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This is a one-volume biographical dictionary. Entries tend to be brief (a single paragraph for many of the entries). The strength of the volume, however, is its comprehensiveness: it covers significant persons from all Christian traditions and is not limited either to theologians or ecclesiastical figures. More than 6,500 biographies are provided. The arrangement is alphabetical by name. A list of contributors is provided, but unfortunately, the entries are not signed and there is no indication from the list of contributors which entries each contributor is responsible for. Also, although there is a list of reference works that “were regularly used, by the editor or by contributors, in the production of this text” there are no bibliographies provided with each entry. There are two indexes provided: an Index of Dates of Death, and an Index of Places of Death.
This is the third revision of a vast one-volume dictionary that first appeared in 1957. It is considered a classic reference work by nearly all who have reviewed it. Its range of coverage is enormous and over 500 scholars are contributors to this volume. The arrangement is alphabetical by topic, with cross-references indicated by an asterisk. Bibliographies accompany each entry. However, the entries are not signed, and while a list of contributors is provided which indicates their institutional affiliation, there is no indication in this list of the entries for which each contributor is responsible. The enormous scope makes it an essential reference work for the theological library, and critics have praised it for its generally even-handed treatment of a wide range of topics.
"Brief entries, intended for quick reference, cover people, movements, and terms from the first six centuries of Christianity. A bibliographic essay provides information on related reference sources." (Balay BC247)
"Provides a wealth of information on early Christian history; saints and other important Coptic church figures; art and architecture; and archaeology of the lands currently called Egypt, Nubia/Sudan, and Ethiopia. An international group of scholars contributed 2,800 signed articles, ranging in length from a brief paragraph to several pages and including cross-references, bibliographies, and many illustrations. More than 400 entries are devoted to monasteries. Vol. 8 consists of an appendix of articles on the current knowledge of the origins of the Coptic language and its dialects, 12 maps, and the index." (Balay BC452)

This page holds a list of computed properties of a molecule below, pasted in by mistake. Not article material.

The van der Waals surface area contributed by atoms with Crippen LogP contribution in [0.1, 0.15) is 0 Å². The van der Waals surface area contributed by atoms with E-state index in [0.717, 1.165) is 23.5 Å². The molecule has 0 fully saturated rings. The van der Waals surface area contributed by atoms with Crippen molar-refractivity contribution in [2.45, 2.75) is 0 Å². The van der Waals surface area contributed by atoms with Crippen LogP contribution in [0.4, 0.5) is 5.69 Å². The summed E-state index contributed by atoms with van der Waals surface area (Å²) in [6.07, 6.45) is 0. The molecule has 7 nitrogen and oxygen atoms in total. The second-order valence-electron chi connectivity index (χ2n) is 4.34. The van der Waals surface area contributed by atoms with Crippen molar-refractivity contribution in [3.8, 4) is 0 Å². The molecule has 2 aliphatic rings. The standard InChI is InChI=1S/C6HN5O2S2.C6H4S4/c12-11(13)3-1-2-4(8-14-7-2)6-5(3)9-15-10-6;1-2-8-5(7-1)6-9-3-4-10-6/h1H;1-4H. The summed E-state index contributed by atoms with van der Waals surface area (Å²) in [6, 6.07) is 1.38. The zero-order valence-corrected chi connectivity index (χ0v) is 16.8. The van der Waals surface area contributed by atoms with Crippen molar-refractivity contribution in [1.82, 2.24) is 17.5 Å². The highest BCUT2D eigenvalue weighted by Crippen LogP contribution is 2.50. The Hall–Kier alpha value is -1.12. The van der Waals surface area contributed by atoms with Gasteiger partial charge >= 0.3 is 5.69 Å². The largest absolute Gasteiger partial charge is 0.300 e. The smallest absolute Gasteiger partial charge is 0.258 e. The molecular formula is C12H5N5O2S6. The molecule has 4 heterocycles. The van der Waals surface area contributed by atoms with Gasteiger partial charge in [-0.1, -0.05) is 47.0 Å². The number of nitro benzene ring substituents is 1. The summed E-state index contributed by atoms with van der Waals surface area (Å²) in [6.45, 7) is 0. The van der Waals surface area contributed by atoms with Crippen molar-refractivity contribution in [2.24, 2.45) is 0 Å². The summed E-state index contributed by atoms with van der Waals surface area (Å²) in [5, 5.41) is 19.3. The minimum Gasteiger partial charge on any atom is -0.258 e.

This work is a translation of the German work, Lexikon der Antiken Christlichen. The scope of the work is patristic literature, which in this work not only includes church fathers writing from the first centuries of the church in both the East and the West, but also the writings of Christian Gnostics and the manuscripts found at Nag Hammadi. There are also articles on more general issues such as translation, literary genres (dialogues, epistles, vitae, etc.), schools and the languages of early Christian writing. The work is extremely comprehensive. Entries range from a paragraph in length to several pages. Entries on more important figures (Ambrose of Milan, Augustine, for example) tend to divide into biography, works and teachings. According to the Forward, the focus is less on the impact of the writer’s work on later theology and more on the importance of the work for the writer’s contemporaries. There is a list of the more than 100 contributors to this work, most of whom are European patristics scholars. Bibliographies appear at the end of each article, and are divided, where applicable, into sources (indicated by “S”), works (indicated by “W”), and literature (indicated by “L”). An index of names is provided. This is an indispensable reference work for the patristic scholar, most especially because of its comprehensiveness.
"Aims to supply an adequate account, based upon original authorities, of all persons connected with the church--down to the age of Charlemagne--about whom anything is known, of all literature connected with them, and of the controversies about doctrine and discipline in which they were engaged. Pays special attention to subjects and names in English, Scottish, and Irish church history. Signed articles; bibliographies." (Balay BC249)